Developer: Clap Hanz Games / Publisher: Sony Computer Entertainment / Played on: PlayStation Vita / Price: $39.99 / ESRB: Everyone [Mild Suggestive Themes]
Out of the many titles striving for realism that are available in the sports simulation genre, Hot Shots Golf is a series that hasn’t been afraid to shy away from the norm. Developed by Japanese studio Clap Hanz and published by Sony, Hot Shots Golf: World Invitational is a cutesy, anime-styled take on the traditional sport of Golf.
The game offers single player modes, fierce online tournaments, and plentiful golfer characterization options to choose from. With solid but oftentimes monotonous gameplay, it’s no wonder that the game is called “Everyone’s Golf” in Europe and Japan.
If you have the slightest idea of how golf works (or have played it before), then you’ll find yourself pretty comfortable while playing Hot Shots Golf.
Throughout the single player modes, you’ll play traditional rounds on scenic courses spread across five different golfing clubs. Each club has its own theme, featuring ocean views, sandy deserts and green mountain ranges.
The way the game is played is rather simple. You line up to take your shots using a full range of clubs that you can upgrade and unlock as you go, and swing normally or with a limited number of power shots. Power shots will reach farther distances, but will be more difficult to hit off the tee. Whether you choose a normal shot or power shot, the swing system is the same.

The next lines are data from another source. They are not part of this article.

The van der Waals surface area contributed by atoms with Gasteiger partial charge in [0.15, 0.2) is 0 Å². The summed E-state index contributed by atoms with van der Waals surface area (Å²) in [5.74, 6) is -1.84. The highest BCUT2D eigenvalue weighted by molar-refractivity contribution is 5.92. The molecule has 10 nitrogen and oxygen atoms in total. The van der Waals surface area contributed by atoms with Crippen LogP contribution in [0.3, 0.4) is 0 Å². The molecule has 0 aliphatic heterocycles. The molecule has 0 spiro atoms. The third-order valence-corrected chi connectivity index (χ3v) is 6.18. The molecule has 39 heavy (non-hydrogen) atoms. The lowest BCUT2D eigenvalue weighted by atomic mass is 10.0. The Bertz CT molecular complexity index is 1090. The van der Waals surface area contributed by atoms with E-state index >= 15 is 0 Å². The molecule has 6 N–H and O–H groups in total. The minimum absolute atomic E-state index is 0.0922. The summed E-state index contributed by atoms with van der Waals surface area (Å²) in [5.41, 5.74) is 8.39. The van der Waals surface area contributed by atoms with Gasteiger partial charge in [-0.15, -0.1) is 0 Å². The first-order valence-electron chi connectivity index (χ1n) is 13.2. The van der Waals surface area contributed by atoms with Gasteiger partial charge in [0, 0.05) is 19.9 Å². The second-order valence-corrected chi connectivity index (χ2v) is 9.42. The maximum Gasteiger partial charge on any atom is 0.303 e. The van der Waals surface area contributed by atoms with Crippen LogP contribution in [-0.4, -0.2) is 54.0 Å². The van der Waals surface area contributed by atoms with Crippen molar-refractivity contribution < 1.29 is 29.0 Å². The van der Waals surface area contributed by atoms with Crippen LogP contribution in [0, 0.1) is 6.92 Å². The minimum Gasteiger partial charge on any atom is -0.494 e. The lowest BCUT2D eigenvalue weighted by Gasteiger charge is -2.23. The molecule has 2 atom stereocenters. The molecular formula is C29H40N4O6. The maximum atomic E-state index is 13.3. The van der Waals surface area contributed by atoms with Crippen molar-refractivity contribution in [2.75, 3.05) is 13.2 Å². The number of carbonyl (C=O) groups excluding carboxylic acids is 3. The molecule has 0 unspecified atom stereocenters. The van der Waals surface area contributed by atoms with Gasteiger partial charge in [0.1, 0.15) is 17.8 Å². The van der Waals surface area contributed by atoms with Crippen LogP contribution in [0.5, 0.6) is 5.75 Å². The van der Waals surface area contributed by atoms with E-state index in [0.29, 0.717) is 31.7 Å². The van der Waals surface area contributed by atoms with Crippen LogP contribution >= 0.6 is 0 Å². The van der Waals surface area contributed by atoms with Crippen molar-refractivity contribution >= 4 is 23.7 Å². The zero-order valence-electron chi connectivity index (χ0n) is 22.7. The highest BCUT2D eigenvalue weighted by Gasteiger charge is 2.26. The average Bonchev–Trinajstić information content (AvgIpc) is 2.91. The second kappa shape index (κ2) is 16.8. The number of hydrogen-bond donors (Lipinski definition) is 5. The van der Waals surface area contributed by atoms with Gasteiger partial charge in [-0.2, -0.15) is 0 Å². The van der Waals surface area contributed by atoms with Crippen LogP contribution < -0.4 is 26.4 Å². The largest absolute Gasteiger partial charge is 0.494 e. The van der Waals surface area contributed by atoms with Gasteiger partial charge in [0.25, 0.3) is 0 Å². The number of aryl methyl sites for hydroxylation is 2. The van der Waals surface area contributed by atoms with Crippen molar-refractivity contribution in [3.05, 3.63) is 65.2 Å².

Using the traditional one button mechanic, you press the X-button to bring back your swing to the level of power you wish to hit at. Then, press X again when the meter crosses over a thin box – this will decide how precisely you strike the ball, determining how straight or curved of a path the ball decides to take.
It’s a simple timing mechanic with a simple outcome. Sure, your shots can be affected by environmental influences such as wind direction/speed and trees, but through it all, the success of your rounds are ultimately dependent upon your decision making and analysis of the situation, especially in the later courses.
There were times (like in real golf), however, that I found myself in frustrating circumstances that I just couldn’t putt, drive, or chip my way out of. For instance, some (but very few) levels are plagued with steep slopes near the green. Once in a while I’d accidentally miss the shot by a fraction and find my next four strokes spent chipping up a huge hill, only to be rewarded with an awful Triple Bogey. It’s like real golf, and as such, offers an experience caught somewhere between frustrating and silly.
Hot Shots Golf: World Invitational is a fun game, especially when played in small chunks. The game doesn’t suit itself well for lengthy playthroughs, as the gameplay tends to get monotonous and repetitive over time. However, in short spurts, the game is a quick, quirky round of golf that fans of the sport of any age can enjoy.
Put simply, online and local multiplayer is just like the single player offering, but with friends and strangers. With the average of 20 golfers per lobby, each player plays simultaneously in traditional Hot Shots style, as opposed to taking turns (which, in theory could take hours). The rounds will not continue until every golfer has played the hole, which usually takes no more than a minute or two. This resulted in quick matches to see who could score best. In addition, the game also offers daily international tournaments for in-game credits, matching you against all in opposition.